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How to Keep Your Trade Secrets Secret

Author: S. Hayes Edwards Jr. Date: 05/08/2015

Categories: Business Startups, Corporate and Business Law, Employment Law & Litigation, Intellectual Property, Legal Issues For Restaurant Owners

Does your business rely on information that you wouldn’t show to your competitors? If you don’t have a secure grasp on such trade secrets, you are at risk of losing these valuable assets with no way to recover them. The good news? You can easily protect a trade secret under Maryland and/or D.C. law, if you take the right steps.

First, be sure you are clear on what qualifies as a trade secret. The Maryland Uniform Trade Secrets Act (MUTSA) and the District of Columbia Uniform Trade Secrets Act (DUTSA) defines a “trade secret” as confidential information that is valuable because it cannot be easily obtained by others through lawful means. Examples are marketing strategies, sales plans, client lists, and other types of knowledge that your business may accumulate. Under MUTSA and DUTSA, a party who “misappropriates” or steals a trade secret can be liable for civil damages or can be ordered not to use the information by a court.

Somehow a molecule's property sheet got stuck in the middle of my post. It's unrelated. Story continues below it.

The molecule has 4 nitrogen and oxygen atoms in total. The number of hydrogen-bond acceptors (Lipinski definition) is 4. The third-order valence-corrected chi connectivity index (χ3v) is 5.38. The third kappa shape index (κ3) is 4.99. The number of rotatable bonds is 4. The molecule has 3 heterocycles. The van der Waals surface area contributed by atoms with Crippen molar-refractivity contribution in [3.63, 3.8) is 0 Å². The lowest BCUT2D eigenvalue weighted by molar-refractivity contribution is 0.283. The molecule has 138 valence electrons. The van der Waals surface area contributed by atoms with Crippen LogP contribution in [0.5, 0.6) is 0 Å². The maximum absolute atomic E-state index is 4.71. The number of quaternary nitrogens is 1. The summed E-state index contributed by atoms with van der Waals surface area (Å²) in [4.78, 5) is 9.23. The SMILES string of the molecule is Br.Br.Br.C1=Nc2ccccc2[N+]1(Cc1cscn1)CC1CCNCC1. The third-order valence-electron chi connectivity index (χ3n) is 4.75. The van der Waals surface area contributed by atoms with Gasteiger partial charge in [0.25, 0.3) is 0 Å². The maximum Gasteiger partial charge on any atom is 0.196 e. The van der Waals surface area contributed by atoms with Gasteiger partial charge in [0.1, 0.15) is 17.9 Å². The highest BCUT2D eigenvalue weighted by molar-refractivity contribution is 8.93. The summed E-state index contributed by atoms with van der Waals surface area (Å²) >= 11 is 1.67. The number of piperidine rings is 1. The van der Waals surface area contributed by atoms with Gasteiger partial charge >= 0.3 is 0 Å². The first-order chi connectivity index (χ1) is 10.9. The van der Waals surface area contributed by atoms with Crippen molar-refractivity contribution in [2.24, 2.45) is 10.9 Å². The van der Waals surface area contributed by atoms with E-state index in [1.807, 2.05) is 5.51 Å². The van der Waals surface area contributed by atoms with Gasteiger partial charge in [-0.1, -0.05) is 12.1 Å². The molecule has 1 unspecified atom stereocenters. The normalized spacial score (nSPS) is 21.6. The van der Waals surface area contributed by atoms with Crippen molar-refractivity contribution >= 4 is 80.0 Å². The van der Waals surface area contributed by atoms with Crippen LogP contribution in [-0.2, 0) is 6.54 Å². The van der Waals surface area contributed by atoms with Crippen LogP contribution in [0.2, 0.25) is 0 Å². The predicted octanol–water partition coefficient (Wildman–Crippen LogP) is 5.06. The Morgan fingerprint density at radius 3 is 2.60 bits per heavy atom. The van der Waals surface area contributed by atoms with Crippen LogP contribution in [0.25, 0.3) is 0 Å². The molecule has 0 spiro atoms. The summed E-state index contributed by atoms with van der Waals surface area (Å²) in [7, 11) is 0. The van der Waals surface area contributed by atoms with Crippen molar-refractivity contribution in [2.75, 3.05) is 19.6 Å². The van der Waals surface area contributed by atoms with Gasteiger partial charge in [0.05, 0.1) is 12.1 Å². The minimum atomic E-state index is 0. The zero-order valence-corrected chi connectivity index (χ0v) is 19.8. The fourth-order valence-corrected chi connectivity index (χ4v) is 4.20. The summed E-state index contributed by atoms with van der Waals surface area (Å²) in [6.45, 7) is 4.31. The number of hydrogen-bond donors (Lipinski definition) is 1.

In order to benefit from that definition and protect your secrets, you must actually take steps to keep them secret. For example, you may well need to disclose your trade secrets to your employees in order to conduct business. In that case, the person receiving the information must be bound to keep it secret, preferably in writing. Non-disclosure agreements with employees are a perfect example of how businesses maintain the secrecy of their trade secrets. Other methods of maintaining confidentiality are labeling documents or communications as confidential, policies that explain which information is confidential, physical barriers, or “clickwraps” such as those that are often used in connection with software licenses.

Implicit, or unspoken, confidentiality measures might be enough to maintain trade secret status, but they are not advisable. A policy that no one knows about can still be very costly if you have to file a lawsuit or issue a cease and desist letter each time the information is used. A clearly written confidentiality policy can deter intentional or accidental disclosure of a trade secret, and deterrence is always less expensive than a lawsuit. By making clear exactly what constitutes your trade secret, the agreement will not only be more enforceable, but it will be easier to understand and comply with. Then, if your deterrent system fails, your clear and careful efforts to protect your trade secrets will work to your advantage if you bring a lawsuit under MUTSA and DUTSA.

Think about what trade secrets you might have before they fall into the wrong hands. If you think you might be developing trade secrets or if you already rely on them, contact me at hedwards@mcmillanmetro.com or 301-251-1180, ext. 329 so we can discuss your options and procedures. My colleagues and I will be glad to assist you in analyzing your trade secrets and how best to protect them.